"Alternating-Offer Bargaining with a Global Games Information Structure" Free Download

ANTON TSOY, Massachusetts Institute of Technology (MIT)
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This paper studies an infinite-horizon bilateral bargaining model with alternating offers and private correlated values. The correlation of values is given by a global games style information structure: players’ types are positively correlated with the underlying fundamental and values are strictly increasing functions of the types. The paper characterizes frequent-offer limits of common screening equilibria in which both parties make offers to screen the opponent’s type and all types of either party follow the same path of offers. Segmentation equilibria in which types partially separate themselves by the initial offer are also analyzed. These two classes of equilibria have drastically different trade dynamics and efficiency properties. Limits of equilibria as both the time between offers vanishes and the correlation of values becomes nearly perfect are characterized analytically, and equilibrium behavior under infrequent offers is examined by numerical simulations.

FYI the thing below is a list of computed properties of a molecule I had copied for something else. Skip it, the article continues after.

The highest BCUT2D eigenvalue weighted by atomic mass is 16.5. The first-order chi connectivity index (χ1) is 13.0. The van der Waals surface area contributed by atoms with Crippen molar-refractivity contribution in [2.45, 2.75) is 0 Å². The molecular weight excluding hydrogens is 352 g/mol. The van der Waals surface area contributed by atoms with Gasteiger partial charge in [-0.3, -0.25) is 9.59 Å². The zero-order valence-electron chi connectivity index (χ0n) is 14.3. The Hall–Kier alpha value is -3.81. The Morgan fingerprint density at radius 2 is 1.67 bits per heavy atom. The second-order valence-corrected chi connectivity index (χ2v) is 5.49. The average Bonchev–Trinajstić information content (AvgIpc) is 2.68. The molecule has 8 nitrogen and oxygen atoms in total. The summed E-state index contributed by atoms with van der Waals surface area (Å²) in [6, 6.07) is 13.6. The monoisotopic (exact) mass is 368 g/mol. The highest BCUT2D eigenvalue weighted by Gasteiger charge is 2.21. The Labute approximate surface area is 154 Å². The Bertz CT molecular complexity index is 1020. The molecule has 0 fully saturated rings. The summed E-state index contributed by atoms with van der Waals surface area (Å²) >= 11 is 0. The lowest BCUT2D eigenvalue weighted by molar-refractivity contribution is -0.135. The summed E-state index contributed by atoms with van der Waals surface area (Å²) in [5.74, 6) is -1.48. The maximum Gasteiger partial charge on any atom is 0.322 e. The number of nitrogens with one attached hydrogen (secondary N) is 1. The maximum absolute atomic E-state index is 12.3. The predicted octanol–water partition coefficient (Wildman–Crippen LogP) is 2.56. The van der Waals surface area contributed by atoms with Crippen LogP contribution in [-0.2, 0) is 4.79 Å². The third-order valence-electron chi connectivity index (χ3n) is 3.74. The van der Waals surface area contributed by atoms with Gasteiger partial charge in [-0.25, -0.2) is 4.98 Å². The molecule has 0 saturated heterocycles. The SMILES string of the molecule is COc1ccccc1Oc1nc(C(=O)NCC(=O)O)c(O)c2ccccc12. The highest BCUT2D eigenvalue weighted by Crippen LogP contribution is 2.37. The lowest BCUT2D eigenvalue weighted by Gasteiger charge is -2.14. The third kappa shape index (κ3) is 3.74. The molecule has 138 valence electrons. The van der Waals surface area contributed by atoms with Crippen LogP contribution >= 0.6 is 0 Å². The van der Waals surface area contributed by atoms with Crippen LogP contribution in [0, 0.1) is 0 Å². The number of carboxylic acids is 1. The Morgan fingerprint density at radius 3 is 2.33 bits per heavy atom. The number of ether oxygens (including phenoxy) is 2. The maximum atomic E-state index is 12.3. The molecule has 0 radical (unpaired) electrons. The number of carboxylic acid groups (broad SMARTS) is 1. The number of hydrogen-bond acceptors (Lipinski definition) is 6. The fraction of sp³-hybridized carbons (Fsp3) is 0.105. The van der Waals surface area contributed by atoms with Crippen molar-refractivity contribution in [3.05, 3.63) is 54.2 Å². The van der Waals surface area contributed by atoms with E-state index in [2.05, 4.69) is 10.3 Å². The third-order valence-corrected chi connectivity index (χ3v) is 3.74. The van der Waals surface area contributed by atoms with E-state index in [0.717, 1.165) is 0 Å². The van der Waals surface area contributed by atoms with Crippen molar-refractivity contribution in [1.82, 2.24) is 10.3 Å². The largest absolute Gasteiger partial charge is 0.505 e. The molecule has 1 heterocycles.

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This eJournal distributes working and accepted paper abstracts of empirical and theoretical papers on game theory, defined as the study of the strategic interaction among rational agents in competitive and cooperative environments, and bargaining theory, defined as a situation in which two or more players have a common interest to co-operate, but have conflicting interests over exactly how to co-operate. The topics in this eJournal include all of the subjects in Section C7 of the JEL classification system.